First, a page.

3. Los Angeles Lakers defeat the Boston Celtics, 83-79 (2010)
The argument of who is the greatest Los Angeles Laker of all time may never have a concrete answer. You could say Kareem Abdul-Jabar, Chamberlain, West, Magic Johnson, or Kobe Bryant and each option deserves consideration.
But this much is clear: had Bryant never been able to defeat the Boston Celtics in the 2010 NBA Finals, he may not be in the Mount Rushmore of Laker greats.
After losing to the Celtics in the 2008 NBA Finals, the 5-time champion Bryant became obsessed with getting back at the Lakers’ forever rival, and for moments in the 2010 NBA Finals, it seemed like that wasn’t going to happen.
Boston went up 3-2 in the series, but Los Angeles responded with a blowout win in Game 6 (with some help from an injury to Kendrick Perkins) to force a do-or-die. The Celtics, however, went up early and even led by double digits in Game 7. Fortunately for Bryant’s legacy, Los Angeles rallied in the defensive-oriented game to make it a close affair down the stretch.
Bryant, who was named finals MVP, finished with 23 points on 6-of-24 shooting, but did have 15 rebounds. Surprisingly enough, it was a big layup by Pau Gasol and clutch 3-pointer by Ron Artest which proved to be the biggest shots of the game, allowing Kobe to run off, ball in hand, to the screaming and joyful fans in Downtown LA, ready to celebrate banner number 16.
2. Miami Heat defeats San Antonio Spurs, 95-88 (2013)
For all the criticism he gets, LeBron James and his all-around brilliance will put him in the top 5 of the greatest NBA players of all time discussion once he hangs up his sneakers. Part of his remarkable career include unforgettable individual performances to last a lifetime, but his showing in Game 7 of the 2013 NBA Finals against the Spurs, I believe, is his best masterpiece yet.
Of course, it’s worth noting that James and the Heat wouldn’t be in the position to win back-to-back titles had Ray Allen not saved LeBron’s legacy in Game 6 with the most clutch shot in NBA history, one that will haunt Spurs fans for the rest of their lives:
In the do-or-die contest, LeBron didn’t need Chris Bosh to grab the biggest rebound of his career or Allen to make a miracle. James, dared to shoot jumpers all game long by Kawhi Leonard and the Spurs, drilled basket after another and affected the game with his rebounding, playmaking, and defense en route to 37 points, 12 boards, and 4 assists.
The Spurs, resilient as ever, battled neck-and-neck with the Heat with neither team able to establish a comfortable margin throughout the game. Back and forth they went, exchanging haymakers, until a miss by Tim Duncan that could have tied the game at 90 with 46 seconds left provided the opening for the Heat closeout.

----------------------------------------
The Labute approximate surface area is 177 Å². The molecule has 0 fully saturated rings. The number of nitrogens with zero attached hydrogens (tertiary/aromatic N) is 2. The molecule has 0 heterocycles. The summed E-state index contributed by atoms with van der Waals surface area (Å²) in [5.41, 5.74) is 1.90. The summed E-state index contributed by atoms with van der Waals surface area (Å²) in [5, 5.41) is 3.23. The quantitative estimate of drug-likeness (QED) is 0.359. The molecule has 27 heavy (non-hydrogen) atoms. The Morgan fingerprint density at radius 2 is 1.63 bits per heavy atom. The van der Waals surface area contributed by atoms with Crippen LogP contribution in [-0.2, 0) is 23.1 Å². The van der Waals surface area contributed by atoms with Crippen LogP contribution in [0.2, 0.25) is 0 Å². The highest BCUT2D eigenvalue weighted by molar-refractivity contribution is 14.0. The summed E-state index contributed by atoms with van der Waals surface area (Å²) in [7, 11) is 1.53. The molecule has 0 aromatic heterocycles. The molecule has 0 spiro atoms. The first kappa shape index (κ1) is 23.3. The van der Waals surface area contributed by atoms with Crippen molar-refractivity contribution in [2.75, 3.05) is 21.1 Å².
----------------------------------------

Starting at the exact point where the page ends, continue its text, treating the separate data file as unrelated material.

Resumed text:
With 27 seconds remaining, James drilled a 19-foot J that proved to essentially be the game-winner, leading the way for his second straight Finals MVP award.
It was a series to remember with a storybook-like conclusion.
1. Los Angeles Lakers defeat Detroit Pistons, 108-105 (1988)
Before the Bad Boys became NBA champions, even they had to go through heartbreak, and there are little NBA Finals series more devastating that the one Detroit had to endure in 1988.
After finally getting past Larry Bird’s Boston Celtics in the East, the Pistons stole Game 1 of the NBA Finals in Los Angeles before losing Games 3 and 4 then winning the following two at home to go up 3-2. Game 6 seemed like the Pistons would somehow steal the championship on the road, but even Isiah Thomas’ game of a lifetime wasn’t enough.
Thomas, who badly twisted his ankle in the third period, still finished with an NBA Finals record 25 points in the quarter, basically on one good foot.
The Lakers, however, forced a Game 7 by winning 103-102.
In the do-or-die contest, LA used a massive 36-21 third period led by James Worthy and Byron Scott to go up by as much as 15. Detroit rallied with a run of its own, getting within two points multiple times.
After Joe Dumars hit a mid-range jumper with 1:17 left in the game to cut the Lakers’ lead to 102-100, Dennis Rodman committed an unnecessary foul that sent Scott to the line, and it all went downhill from there for Detroit.
Worthy was named Finals MVP after a tremendous Game 7 performance with 36 points, 16 rebounds, and 10 assists.
Detroit, nonetheless, bounced back the following year by sweeping the Lakers to get its vengeance and first franchise championship, and then won a second straight title in 1990 against the Portland Trail Blazers. – Rappler.com